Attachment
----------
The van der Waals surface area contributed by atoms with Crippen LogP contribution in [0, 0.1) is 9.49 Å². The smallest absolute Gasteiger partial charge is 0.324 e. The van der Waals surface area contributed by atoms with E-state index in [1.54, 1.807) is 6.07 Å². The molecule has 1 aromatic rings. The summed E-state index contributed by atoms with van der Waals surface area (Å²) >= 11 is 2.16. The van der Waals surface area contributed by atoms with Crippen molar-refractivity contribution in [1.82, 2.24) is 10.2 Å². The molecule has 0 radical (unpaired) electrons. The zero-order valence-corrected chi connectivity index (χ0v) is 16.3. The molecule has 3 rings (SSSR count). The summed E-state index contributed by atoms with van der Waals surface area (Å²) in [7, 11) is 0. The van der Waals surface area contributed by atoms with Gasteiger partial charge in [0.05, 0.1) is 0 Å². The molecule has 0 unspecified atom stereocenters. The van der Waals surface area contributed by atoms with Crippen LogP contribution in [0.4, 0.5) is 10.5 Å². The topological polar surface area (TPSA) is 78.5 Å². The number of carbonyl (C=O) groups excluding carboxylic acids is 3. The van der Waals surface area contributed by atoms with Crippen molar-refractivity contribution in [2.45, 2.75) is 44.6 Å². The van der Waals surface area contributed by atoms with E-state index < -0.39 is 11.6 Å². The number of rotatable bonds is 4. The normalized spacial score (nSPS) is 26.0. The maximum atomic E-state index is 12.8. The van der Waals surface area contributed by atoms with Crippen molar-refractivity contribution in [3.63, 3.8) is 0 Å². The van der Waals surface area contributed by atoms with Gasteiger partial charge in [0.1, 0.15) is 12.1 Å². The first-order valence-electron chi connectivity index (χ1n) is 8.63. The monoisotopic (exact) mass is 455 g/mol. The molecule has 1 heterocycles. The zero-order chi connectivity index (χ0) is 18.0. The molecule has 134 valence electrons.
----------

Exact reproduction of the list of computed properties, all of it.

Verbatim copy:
The van der Waals surface area contributed by atoms with Crippen LogP contribution in [0, 0.1) is 9.49 Å². The smallest absolute Gasteiger partial charge is 0.324 e. The van der Waals surface area contributed by atoms with E-state index in [1.54, 1.807) is 6.07 Å². The molecule has 1 aromatic rings. The summed E-state index contributed by atoms with van der Waals surface area (Å²) >= 11 is 2.16. The van der Waals surface area contributed by atoms with Crippen molar-refractivity contribution in [1.82, 2.24) is 10.2 Å². The molecule has 0 radical (unpaired) electrons. The zero-order valence-corrected chi connectivity index (χ0v) is 16.3. The molecule has 3 rings (SSSR count). The summed E-state index contributed by atoms with van der Waals surface area (Å²) in [7, 11) is 0. The van der Waals surface area contributed by atoms with Gasteiger partial charge in [0.05, 0.1) is 0 Å². The molecule has 0 unspecified atom stereocenters. The van der Waals surface area contributed by atoms with Crippen LogP contribution in [0.4, 0.5) is 10.5 Å². The topological polar surface area (TPSA) is 78.5 Å². The number of carbonyl (C=O) groups excluding carboxylic acids is 3. The van der Waals surface area contributed by atoms with Crippen molar-refractivity contribution in [2.45, 2.75) is 44.6 Å². The van der Waals surface area contributed by atoms with E-state index < -0.39 is 11.6 Å². The number of rotatable bonds is 4. The normalized spacial score (nSPS) is 26.0. The maximum atomic E-state index is 12.8. The van der Waals surface area contributed by atoms with Crippen molar-refractivity contribution in [3.63, 3.8) is 0 Å². The van der Waals surface area contributed by atoms with Gasteiger partial charge in [0.1, 0.15) is 12.1 Å². The first-order valence-electron chi connectivity index (χ1n) is 8.63. The monoisotopic (exact) mass is 455 g/mol. The molecule has 1 heterocycles. The zero-order chi connectivity index (χ0) is 18.0. The molecule has 134 valence electrons.